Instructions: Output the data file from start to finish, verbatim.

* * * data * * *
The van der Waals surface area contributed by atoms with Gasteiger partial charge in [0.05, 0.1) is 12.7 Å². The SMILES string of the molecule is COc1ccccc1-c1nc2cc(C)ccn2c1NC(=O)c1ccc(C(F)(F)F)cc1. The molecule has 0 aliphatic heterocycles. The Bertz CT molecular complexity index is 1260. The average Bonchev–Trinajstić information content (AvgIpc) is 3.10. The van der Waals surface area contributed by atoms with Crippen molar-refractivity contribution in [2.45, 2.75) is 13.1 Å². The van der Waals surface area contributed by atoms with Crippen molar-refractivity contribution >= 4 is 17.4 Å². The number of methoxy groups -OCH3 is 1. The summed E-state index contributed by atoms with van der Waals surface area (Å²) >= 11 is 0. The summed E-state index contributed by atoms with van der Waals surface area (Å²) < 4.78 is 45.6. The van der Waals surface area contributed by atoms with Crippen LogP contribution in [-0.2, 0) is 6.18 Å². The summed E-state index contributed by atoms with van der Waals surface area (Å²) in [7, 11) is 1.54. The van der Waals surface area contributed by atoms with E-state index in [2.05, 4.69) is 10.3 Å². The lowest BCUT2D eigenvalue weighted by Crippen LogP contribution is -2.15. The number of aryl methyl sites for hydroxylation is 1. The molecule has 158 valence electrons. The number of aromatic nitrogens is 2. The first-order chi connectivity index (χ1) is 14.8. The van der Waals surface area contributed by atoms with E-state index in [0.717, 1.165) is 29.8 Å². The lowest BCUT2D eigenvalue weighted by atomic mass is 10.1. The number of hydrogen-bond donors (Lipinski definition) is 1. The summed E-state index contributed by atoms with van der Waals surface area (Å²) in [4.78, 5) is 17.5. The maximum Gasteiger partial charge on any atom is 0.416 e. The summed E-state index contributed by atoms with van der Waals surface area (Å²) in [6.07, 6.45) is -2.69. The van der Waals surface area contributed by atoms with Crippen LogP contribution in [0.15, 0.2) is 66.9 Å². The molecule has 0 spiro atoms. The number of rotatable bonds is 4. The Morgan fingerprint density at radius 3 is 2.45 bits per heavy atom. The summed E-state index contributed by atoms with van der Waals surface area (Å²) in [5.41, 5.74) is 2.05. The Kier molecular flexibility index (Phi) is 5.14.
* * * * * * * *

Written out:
The van der Waals surface area contributed by atoms with Gasteiger partial charge in [0.05, 0.1) is 12.7 Å². The SMILES string of the molecule is COc1ccccc1-c1nc2cc(C)ccn2c1NC(=O)c1ccc(C(F)(F)F)cc1. The molecule has 0 aliphatic heterocycles. The Bertz CT molecular complexity index is 1260. The average Bonchev–Trinajstić information content (AvgIpc) is 3.10. The van der Waals surface area contributed by atoms with Crippen molar-refractivity contribution in [2.45, 2.75) is 13.1 Å². The van der Waals surface area contributed by atoms with Crippen molar-refractivity contribution >= 4 is 17.4 Å². The number of methoxy groups -OCH3 is 1. The summed E-state index contributed by atoms with van der Waals surface area (Å²) >= 11 is 0. The summed E-state index contributed by atoms with van der Waals surface area (Å²) < 4.78 is 45.6. The van der Waals surface area contributed by atoms with Crippen LogP contribution in [-0.2, 0) is 6.18 Å². The summed E-state index contributed by atoms with van der Waals surface area (Å²) in [7, 11) is 1.54. The van der Waals surface area contributed by atoms with E-state index in [2.05, 4.69) is 10.3 Å². The lowest BCUT2D eigenvalue weighted by Crippen LogP contribution is -2.15. The number of aryl methyl sites for hydroxylation is 1. The molecule has 158 valence electrons. The number of aromatic nitrogens is 2. The first-order chi connectivity index (χ1) is 14.8. The van der Waals surface area contributed by atoms with E-state index in [0.717, 1.165) is 29.8 Å². The lowest BCUT2D eigenvalue weighted by atomic mass is 10.1. The number of hydrogen-bond donors (Lipinski definition) is 1. The summed E-state index contributed by atoms with van der Waals surface area (Å²) in [4.78, 5) is 17.5. The maximum Gasteiger partial charge on any atom is 0.416 e. The summed E-state index contributed by atoms with van der Waals surface area (Å²) in [6.07, 6.45) is -2.69. The van der Waals surface area contributed by atoms with Crippen LogP contribution in [0.15, 0.2) is 66.9 Å². The molecule has 0 spiro atoms. The number of rotatable bonds is 4. The Morgan fingerprint density at radius 3 is 2.45 bits per heavy atom. The summed E-state index contributed by atoms with van der Waals surface area (Å²) in [5.41, 5.74) is 2.05. The Kier molecular flexibility index (Phi) is 5.14.